I disconnect to get away from any direct connection to the power grid. A lightning strike on a power pole 5 miles away still has the potential to deliver a huge surge at the park power pedestal.

TJ
 
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I can vouch for that. Lived in an old house many moons ago and a car hit an electric pole nearby and knocked out a transformer. According to my insurance estimator, the resultant surge ended up frying the high limit switch on my furnace and later that night I had to get out of the house fairly quickly as the furnace overheated, chard my floor joists that were over it and eventually tripped the fire alarm with the resultant smoke. Scary stuff. Electricity finds the path of least resistance.
 
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Don't rely on knowing when lightning will occur. You could be away, you could be caught by surprise. If a cheap surge protector at the pedestal can save you a lot of money and hassle consider it. Mother Nature is not predictable.
 
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Thanks all... learned something new. That is what makes this forum so great. Guess my fingers will be walking to Amazon shortly for a pedestal surge protector.
 
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Let me say again a nice thing about this progressive surge protector at the pedestal is you can plug it in without your coach being plugged into it and the lights will tell you if the pedestal is wired correctly. Then you can plug in your coach to the surge protector. I don't do this as I leave mine plugged in but do check the lights once the surge protector is plugged in but it is an option to verify the pedestal wiring. I have had a few bad pedestals in my 2-1/2 years so far.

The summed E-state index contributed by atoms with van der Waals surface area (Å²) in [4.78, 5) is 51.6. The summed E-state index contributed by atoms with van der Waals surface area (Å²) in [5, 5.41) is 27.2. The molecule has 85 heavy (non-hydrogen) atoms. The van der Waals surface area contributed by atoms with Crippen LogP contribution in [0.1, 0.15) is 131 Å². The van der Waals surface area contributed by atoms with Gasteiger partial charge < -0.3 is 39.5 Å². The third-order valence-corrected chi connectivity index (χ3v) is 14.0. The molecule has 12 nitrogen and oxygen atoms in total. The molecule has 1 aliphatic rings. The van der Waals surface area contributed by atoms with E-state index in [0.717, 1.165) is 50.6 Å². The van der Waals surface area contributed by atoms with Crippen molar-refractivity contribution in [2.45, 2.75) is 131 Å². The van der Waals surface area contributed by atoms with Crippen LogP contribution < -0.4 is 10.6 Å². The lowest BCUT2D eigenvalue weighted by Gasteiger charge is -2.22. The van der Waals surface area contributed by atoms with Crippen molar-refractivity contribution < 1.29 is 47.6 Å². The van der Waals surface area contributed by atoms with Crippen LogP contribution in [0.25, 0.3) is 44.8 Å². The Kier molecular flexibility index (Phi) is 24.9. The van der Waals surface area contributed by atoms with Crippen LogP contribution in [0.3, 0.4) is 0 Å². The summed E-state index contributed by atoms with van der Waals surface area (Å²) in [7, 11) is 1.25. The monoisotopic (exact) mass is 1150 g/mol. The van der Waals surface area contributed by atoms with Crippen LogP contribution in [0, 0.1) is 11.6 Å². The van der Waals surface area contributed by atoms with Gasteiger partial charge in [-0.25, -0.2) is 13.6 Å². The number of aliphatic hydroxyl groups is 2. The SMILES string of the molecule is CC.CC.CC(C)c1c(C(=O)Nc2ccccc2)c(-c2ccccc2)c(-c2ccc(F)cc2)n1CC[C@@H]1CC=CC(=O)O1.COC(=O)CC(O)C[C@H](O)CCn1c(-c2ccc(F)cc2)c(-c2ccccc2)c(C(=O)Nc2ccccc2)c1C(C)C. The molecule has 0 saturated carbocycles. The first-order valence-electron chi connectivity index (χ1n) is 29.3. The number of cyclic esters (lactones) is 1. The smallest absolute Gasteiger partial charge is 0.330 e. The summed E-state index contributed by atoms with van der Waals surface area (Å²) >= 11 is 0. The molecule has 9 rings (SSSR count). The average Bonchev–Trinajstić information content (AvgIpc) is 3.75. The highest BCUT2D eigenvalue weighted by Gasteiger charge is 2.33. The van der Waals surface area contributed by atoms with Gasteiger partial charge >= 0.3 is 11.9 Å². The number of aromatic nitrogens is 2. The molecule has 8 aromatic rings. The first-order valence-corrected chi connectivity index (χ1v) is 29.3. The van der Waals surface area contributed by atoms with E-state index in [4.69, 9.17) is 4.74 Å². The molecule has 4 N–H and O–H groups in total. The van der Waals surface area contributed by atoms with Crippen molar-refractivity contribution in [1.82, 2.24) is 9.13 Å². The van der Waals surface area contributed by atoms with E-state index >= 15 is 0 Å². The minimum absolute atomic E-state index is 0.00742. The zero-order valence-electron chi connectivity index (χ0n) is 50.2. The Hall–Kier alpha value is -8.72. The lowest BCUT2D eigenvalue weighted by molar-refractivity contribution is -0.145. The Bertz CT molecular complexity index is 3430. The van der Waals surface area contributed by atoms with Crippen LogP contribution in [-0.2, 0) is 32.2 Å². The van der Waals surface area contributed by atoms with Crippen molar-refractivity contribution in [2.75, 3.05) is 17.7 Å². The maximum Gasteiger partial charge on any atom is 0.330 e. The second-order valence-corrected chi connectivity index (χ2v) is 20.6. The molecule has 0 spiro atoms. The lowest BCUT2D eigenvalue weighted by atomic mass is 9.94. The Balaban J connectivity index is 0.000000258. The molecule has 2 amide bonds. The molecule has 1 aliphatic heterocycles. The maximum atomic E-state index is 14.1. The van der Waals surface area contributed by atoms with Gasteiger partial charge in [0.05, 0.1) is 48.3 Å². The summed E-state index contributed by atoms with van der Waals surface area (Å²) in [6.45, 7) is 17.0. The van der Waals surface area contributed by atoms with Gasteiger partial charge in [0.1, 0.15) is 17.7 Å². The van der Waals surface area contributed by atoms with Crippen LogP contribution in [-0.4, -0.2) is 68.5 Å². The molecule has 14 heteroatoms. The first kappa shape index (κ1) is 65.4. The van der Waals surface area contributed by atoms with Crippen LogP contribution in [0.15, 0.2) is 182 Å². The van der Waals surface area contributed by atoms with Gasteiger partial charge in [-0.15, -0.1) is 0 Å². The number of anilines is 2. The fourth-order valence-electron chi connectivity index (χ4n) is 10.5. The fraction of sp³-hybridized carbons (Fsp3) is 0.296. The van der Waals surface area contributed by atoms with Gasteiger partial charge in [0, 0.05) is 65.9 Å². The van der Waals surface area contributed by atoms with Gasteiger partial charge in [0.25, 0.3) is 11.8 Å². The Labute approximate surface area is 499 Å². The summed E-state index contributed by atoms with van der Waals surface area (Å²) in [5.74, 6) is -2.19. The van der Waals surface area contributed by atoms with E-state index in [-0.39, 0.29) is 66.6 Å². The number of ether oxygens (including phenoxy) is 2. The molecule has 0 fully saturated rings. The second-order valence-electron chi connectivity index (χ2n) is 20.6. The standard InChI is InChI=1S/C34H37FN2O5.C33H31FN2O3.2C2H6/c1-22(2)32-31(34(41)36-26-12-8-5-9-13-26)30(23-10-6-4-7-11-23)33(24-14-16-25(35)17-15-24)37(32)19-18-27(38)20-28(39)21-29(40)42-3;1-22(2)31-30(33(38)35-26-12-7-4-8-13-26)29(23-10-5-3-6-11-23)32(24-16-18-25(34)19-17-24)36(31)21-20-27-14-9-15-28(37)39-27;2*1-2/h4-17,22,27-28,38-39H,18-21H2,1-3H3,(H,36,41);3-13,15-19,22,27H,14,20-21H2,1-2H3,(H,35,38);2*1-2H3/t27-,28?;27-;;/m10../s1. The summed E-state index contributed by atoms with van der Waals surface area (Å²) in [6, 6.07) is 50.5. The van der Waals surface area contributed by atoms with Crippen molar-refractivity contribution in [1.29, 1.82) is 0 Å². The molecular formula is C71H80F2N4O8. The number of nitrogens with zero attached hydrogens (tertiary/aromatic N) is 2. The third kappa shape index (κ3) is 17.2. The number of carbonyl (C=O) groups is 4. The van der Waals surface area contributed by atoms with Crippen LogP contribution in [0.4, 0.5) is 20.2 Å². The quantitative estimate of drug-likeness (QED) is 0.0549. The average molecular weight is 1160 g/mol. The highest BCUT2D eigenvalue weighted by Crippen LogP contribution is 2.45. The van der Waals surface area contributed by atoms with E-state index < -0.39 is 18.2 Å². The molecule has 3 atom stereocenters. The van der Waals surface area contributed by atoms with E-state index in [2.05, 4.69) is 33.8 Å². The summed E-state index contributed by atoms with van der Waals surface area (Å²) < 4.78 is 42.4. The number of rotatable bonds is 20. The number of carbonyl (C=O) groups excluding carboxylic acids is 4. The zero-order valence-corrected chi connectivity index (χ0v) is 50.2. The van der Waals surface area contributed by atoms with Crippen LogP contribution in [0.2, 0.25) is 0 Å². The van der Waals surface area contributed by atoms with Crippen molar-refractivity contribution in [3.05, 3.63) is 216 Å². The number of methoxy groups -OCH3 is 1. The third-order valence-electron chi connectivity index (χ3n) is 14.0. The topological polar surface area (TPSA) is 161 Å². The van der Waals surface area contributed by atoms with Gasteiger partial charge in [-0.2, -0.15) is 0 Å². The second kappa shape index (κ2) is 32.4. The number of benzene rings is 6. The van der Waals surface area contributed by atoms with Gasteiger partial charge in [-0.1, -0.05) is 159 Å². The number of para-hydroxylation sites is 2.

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@Neal makes a couple of excellent points above.

First, if you will be away from the coach for an extended period, unplug it. You never know what might happen while you are not present to deal with the after-effects.

And, the PI surge suppressors provide a wealth of information BEFORE you connect the coach. I, too, have found a number of bad power pedestals over the years and having that information at hand up front prevents a lot of headaches.

TJ
 
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Here in Florida we have several levels of surge protectors on the house. One supplied by FPL, the electrical utility which includes appliance insurance, at the power meter, then inside for each sensitive electronic item. Also attached to the computers are UPS, uninterrupted power source, units to avoid the common power interruptions that turn the power off and on in rapid succession as the line workers or accidents move power sources around.
The last couple of years we have had the power turn off and on in rapid succession, very annoying and potentially damaging to sensitive appliances and electronics.
This has me thinking about installing some sort of buffer, a Tesla power wall or similar, to avoid these spikes. Or moving away from the lightning capital of the world. :)
 
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Something of interest that most folks do not think about, a surge protector life span is measured in Joules. During the lifespan of a surge protector it will absorb all those spike events that go unnoticed by the user turning the event into heat. Eventually the Joule limit will be reached and the surge protector, hopefully, fail. Note that in the attached article a dumb power strip may end up not protecting at some point. Hopefully our more expensive surge protectors will fail or give some other indication that they are not working correctly.

 
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When I took the lighting strike it took a hammer and pry bar to get my Progressive unplugged from the pole. There were burn marks on the cord between the pedestal and the progressive and on the case and no visible damage of the cord between progressive and the coach. I did have several circuit breakers tripped in the coach but everything still worked. A couple of months later my Furion Surround sound amp quite working which could be results of the strike.
I have Surge Guard 40100 transfer switch that I thought had surge protection but after chasing down the specs I found that it doesn't. I will be looking for surge protection only for inside the coach and still use the progressive 50 EMS at the pole.